Thursday, 26 August 2010
Whenever someone says to me 'I hate flying, planes are really bad [for the planet]' I always find myself thinking 'no, I like flying, it is a brilliant, liberating thing, its just a shame it is bad for the planet'.
It is incredible to think that if I really desperately wanted to and had enough time and money, I could book a flight, get a visa and get out to Pakistan by the weekend to help out in whichever I can with those suffering from the great flood at the moment. Pakistan that is, somewhere 4000 miles away! Somewhere like many other distant locations, that really need our help. Flying is a brilliant invention and is regularly used for a lot of good.
Just one example: I am reading 'Stones into Schools' at the moment. It is the follow up to 'Three Cups of Tea' by Greg Mortenson (photo). He has dedicated his life to humanitarian causes in Pakistan and Afghanistan. He promotes peace through 'books not bombs'. There is no way in this world he could achieve what he has achieved without the aeroplane. Thank-you aeroplane.
But, it has become environmentally (and by extension socially) irresponsible to fly, just as it is irresponsible to constantly upgrade one's gadgets or drive cars when the bus is a viable option. But I hate the approach of environmentalists who continue to try to demonise flying, telling people that everything about it is evil and bad, or they tell us that the 24 hour coach journey is always a better option, or that Leeds is just as nice to visit for a romantic weekend as Barcelona. It is not. It is just unfortunate that the side effects of flying are so damaging to the planet. But, for me, overall, flying is a means to enriching people's lives (and not just their own).
OK, sometimes the motivations for flying should be questioned, tied up as it is in escapism, status anxiety and runaway hedonism. A fall in the influence of these three on people's behaviour, would probably bring a natural fall in flying. Creating this fall is not going to be easy.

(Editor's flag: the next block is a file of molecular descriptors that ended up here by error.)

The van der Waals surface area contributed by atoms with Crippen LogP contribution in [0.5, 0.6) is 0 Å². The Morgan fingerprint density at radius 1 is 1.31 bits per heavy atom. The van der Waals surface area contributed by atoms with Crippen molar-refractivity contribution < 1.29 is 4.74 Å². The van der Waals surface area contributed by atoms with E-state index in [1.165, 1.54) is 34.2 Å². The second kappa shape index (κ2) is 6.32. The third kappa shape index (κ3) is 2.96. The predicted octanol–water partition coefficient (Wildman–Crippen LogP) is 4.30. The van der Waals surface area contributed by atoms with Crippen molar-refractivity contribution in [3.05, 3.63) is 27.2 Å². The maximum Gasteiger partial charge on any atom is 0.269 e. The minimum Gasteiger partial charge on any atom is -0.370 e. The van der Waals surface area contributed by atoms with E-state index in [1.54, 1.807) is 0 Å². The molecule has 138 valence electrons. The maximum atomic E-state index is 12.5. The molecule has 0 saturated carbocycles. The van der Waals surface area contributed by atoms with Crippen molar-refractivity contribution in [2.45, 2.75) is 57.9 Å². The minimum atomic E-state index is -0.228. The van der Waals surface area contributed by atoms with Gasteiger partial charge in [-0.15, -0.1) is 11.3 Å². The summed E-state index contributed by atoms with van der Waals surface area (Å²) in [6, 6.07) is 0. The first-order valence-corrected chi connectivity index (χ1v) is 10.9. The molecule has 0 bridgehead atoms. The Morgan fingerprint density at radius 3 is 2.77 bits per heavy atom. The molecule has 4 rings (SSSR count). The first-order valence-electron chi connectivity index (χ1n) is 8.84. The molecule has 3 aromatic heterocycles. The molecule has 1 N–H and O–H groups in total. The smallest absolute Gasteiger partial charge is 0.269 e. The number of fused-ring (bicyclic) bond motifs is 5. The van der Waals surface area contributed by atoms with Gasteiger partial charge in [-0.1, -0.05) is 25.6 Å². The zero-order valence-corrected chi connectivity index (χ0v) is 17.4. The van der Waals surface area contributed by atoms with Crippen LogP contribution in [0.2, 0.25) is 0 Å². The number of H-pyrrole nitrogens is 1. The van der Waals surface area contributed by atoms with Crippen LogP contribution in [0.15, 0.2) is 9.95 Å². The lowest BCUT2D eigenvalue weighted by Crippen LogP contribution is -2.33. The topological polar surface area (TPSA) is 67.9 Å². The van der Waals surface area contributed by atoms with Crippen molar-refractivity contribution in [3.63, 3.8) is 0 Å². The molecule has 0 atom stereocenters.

As environmentalists I don't think we should try to kid ourselves that aeroplanes are terrible, awful things, we should be honest and become exemplars and ambassadors of restraint. We must restrain ourselves from the temptations of flying, just like we try to restrain ourselves from alcohol, chocolate and cigarettes. True, it is often a lot of fun to travel overland and holiday more locally, but not always. If you need to go somewhere (like on holiday) cheaply and in a hurry, flying makes a lot of sense to a lot of people. To suggest otherwise makes you look slightly odd and very easy to ignore.
A shift to an age of restraint would require huge developments in maturity and selflessness throughout our population. At the moment we exist in a polar opposite age of infantalisation which breeds hyper-invidualism and countless environmental impacts. Cheap flights and a culture of 'live for today and let tomorrow worry about itself' is the embodiment of this, we should celebrate maturity and foster selflessness by helping people to grow up. Of course the cheap flight providers don't want this to happen. I flew back from a Global Footsteps conference on Saturday aboard an easyjet flight that offered to sell me as 'entertainment' the following choice of reading materials: Hello Magazine, Top Gear Magazine, or the Daily Mail. There is not going to be much critique of materialistic celebrity obsessed consumer culture in that lot!